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Great mormon swallowtail (Papilio memnon)

Pastur butterfly or great mormon swallowtail (Papilio memnon) is an animal species in Papilionidae, large size, has more than 14 subspecies, very polymorphism, especially females for color and shape, males are more dominated by black color, live in tropical open forests and agricultural land.

P. memnon has a wingspan of 120-163 mm with a very varied color pattern for at least 26 forms of color patterns in females and four forms of color patterns in males. Many of these are mimicry of species of butterflies that predators don't like to eat. Generally has a tail on the back, but some subspecies do not.

Dlium Great mormon swallowtail (Papilio memnon)


The male has a front wing length of 62.7 mm, a rear wing length of 39.6 mm, a body length of 33.6 mm and an antenna length of 22.6 mm. Front wings on top surface with dark to black color. Sometimes there is a red spot near the base.

Females have a front wing length of 62.7 mm, a rear wing length of 39.6 mm, a body length of 33.6 mm and an antenna length of 22.6 mm. The forewings on the upper surface are sepia with grayish-white and red streaks near the base. The upper surface of the hind wings is black or blue with 5-7 white patches.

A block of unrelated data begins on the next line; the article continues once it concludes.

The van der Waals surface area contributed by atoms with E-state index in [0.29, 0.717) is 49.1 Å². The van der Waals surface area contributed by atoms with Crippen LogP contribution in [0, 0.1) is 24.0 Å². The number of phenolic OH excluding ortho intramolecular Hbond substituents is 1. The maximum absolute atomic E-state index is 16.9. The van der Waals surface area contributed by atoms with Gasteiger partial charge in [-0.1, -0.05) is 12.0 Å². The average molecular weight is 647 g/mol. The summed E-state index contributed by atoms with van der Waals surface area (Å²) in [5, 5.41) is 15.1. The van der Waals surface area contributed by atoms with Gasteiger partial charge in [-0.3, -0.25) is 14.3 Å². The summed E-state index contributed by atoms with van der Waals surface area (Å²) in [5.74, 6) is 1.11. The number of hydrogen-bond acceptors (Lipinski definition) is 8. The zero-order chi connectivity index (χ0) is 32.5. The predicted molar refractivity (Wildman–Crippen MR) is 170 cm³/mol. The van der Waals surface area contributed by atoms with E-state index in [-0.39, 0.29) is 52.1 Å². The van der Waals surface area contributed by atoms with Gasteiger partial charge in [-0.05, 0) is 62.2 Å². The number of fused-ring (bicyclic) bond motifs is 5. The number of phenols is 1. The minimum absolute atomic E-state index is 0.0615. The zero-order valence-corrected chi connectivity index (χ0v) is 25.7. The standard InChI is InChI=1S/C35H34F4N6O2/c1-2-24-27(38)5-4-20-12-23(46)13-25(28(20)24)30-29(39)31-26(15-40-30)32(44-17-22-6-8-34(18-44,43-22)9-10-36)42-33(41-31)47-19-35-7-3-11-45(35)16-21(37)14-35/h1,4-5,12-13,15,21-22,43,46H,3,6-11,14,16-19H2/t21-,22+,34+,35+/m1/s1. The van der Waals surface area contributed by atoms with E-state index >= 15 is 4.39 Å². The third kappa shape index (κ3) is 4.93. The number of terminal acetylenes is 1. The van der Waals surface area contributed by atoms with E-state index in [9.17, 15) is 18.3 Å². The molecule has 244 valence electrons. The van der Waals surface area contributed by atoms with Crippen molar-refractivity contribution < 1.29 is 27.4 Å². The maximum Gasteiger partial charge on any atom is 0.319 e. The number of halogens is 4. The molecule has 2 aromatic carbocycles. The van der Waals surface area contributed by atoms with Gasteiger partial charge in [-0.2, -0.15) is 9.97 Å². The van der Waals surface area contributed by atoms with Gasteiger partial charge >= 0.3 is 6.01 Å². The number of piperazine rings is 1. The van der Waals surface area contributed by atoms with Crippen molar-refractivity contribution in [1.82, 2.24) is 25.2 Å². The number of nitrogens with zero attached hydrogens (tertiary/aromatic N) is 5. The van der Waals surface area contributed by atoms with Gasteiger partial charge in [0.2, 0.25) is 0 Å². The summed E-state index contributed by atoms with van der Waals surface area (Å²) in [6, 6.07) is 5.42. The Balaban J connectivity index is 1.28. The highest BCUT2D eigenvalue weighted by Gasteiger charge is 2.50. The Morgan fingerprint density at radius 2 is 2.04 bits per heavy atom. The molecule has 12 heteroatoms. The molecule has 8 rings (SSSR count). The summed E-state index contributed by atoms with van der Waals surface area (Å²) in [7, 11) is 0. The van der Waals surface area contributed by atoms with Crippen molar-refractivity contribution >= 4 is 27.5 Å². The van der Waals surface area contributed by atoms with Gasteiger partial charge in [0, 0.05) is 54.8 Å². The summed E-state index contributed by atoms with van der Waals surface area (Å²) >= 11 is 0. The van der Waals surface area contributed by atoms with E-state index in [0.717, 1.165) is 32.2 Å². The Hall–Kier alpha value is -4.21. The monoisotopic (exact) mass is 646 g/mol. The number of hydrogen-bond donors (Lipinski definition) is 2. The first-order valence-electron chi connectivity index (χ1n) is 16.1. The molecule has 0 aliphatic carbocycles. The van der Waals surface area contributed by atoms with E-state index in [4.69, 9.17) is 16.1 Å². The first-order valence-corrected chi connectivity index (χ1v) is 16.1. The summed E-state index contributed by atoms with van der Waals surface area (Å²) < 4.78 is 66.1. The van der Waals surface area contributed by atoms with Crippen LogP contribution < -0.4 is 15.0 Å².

Larvae feed on leaves from citrus species, especially pomelo (Citrus grandis) and lime (Citrus aurantifolia). Imago lays a single egg under the leaves and it will hatch in three days. Instars look like bird droppings. The pupal process takes 2.5 weeks. Eggs are spherical, yellow, 1.3 mm in diameter.



Kingdom: Animalia
Phylum: Arthropoda
Subphylum: Hexapoda
Class: Insecta
Subclass: Pterygota
Order: Lepidoptera
Superfamily: Papilionoidea
Family: Papilionidae
Subfamily: Papilioninae
Tribe: Papilionini
Genus: Papilio
Subgenus: Menelaides
Species: Papilio memnon

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